What’s INFP Personality?
INFP is an acronym for a person who’s Introverted-iNtuitive-Feeling-Prospecting. It’s a rare personality type among the 16 Myers-Briggs personality types composing only 4.4% of the population.
INFPs are known for their idealism, authenticity, and passion. However, INFPs also struggle with “negative” traits that others often misunderstand.
Upon pinpointing the INFP “weaknesses,” I tried to turn these into better perspectives. We are hardwired this way to direct us on a bigger purpose.
8 Most Common INFP Weaknesses
Per the survey I conducted among 343 INFP respondents, here are the percentage of weaknesses INFPs struggle with the most:
The survey shows that 43.73% of INFP respondents struggle the most with Procrastination, followed by Overthinking (30.03%). The least problematic was Interest-hopping which received only 0.58%
8 INFP Weaknesses and How to Turn Them into Strengths
Many INFPs struggle with these traits, often leading to a lack of motivation. As a result, they end up feeling lonely and not enough.
I’ve been there, too, and I am a work-in-progress. But I think I have done enough for myself to escape the cage of these “weaknesses.”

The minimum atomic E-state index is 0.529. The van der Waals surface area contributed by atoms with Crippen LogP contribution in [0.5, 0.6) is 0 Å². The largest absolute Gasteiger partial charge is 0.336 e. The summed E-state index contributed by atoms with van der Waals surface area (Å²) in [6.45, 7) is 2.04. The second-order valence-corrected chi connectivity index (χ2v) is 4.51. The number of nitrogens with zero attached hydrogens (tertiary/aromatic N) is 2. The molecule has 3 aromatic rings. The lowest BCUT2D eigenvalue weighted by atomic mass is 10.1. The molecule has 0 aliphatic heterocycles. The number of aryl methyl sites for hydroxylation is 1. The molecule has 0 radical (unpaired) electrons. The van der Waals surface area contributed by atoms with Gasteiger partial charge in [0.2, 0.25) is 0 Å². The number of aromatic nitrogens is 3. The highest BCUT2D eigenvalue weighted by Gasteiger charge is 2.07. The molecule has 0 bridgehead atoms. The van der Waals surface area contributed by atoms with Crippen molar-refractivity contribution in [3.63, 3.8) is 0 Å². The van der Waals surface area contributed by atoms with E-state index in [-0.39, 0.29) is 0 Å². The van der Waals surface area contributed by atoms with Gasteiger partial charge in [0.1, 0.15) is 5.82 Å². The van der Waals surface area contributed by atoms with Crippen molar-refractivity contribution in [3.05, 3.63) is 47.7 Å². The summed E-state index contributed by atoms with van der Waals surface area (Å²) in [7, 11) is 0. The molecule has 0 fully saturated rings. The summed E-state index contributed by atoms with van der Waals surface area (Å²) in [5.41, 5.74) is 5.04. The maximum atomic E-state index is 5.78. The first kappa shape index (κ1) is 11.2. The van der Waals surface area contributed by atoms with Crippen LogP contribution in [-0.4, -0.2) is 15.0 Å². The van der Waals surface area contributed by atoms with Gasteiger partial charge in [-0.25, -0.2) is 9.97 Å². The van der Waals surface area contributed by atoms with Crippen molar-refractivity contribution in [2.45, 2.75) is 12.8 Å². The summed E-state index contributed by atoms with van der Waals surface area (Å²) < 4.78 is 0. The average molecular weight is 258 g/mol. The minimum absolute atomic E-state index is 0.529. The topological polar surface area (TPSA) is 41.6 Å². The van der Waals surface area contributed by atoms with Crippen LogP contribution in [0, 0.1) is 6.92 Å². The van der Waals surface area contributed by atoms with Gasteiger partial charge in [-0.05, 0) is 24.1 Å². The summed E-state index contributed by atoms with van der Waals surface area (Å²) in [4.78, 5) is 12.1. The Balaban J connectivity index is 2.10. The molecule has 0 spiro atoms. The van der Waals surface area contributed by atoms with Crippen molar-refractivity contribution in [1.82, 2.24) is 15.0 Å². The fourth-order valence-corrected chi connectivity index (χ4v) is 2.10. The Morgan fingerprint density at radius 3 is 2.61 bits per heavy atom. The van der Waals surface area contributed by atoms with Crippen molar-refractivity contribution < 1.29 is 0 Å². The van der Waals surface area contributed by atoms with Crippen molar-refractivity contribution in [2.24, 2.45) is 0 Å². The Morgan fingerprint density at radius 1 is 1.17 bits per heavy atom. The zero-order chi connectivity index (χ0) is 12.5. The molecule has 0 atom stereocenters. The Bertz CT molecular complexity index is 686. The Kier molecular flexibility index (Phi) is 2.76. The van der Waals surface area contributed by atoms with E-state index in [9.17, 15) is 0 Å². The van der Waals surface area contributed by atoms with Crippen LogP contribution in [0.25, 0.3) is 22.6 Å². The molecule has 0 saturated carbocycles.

Here’s what I did to turn INFP weaknesses into Strengths and become a happier and more composed INFP.
Procrastination is the act of setting aside and postponing specific tasks. At the same time, it’s a way to keep yourself in your comfort zone by putting off complex tasks.
For example, doing your assignment churns and heats some brain cells, so you postpone it as long as possible. Another example, you feel like your plans won’t take off, so you stop and stay in your comfort zone to avoid massive disappointments.
INFPs’ approach to tasks is “Prospecting,” which means they are spontaneous and flexible yet fond of last-minute changes.
Although prospecting may sometimes work, this aspect significantly weighs productivity down.
How to stop procrastination
Committing to these two steps decreased my struggle with procrastination:
- Set Deadlines with 3rd party involved
- Have time to Procrastinate
It’s not a be-organized-and-set-a-schedule-then-religiously-follow-it kind of advice. Nope.
For INFPs, that doesn’t work.
I’ve organized my schedules before, only to realize that I spent more time scheduling than following them.
Step 1: Set deadlines with 3rd party involved
INFPs are often last-minute workers, and their drive to start doing tasks is deadlines.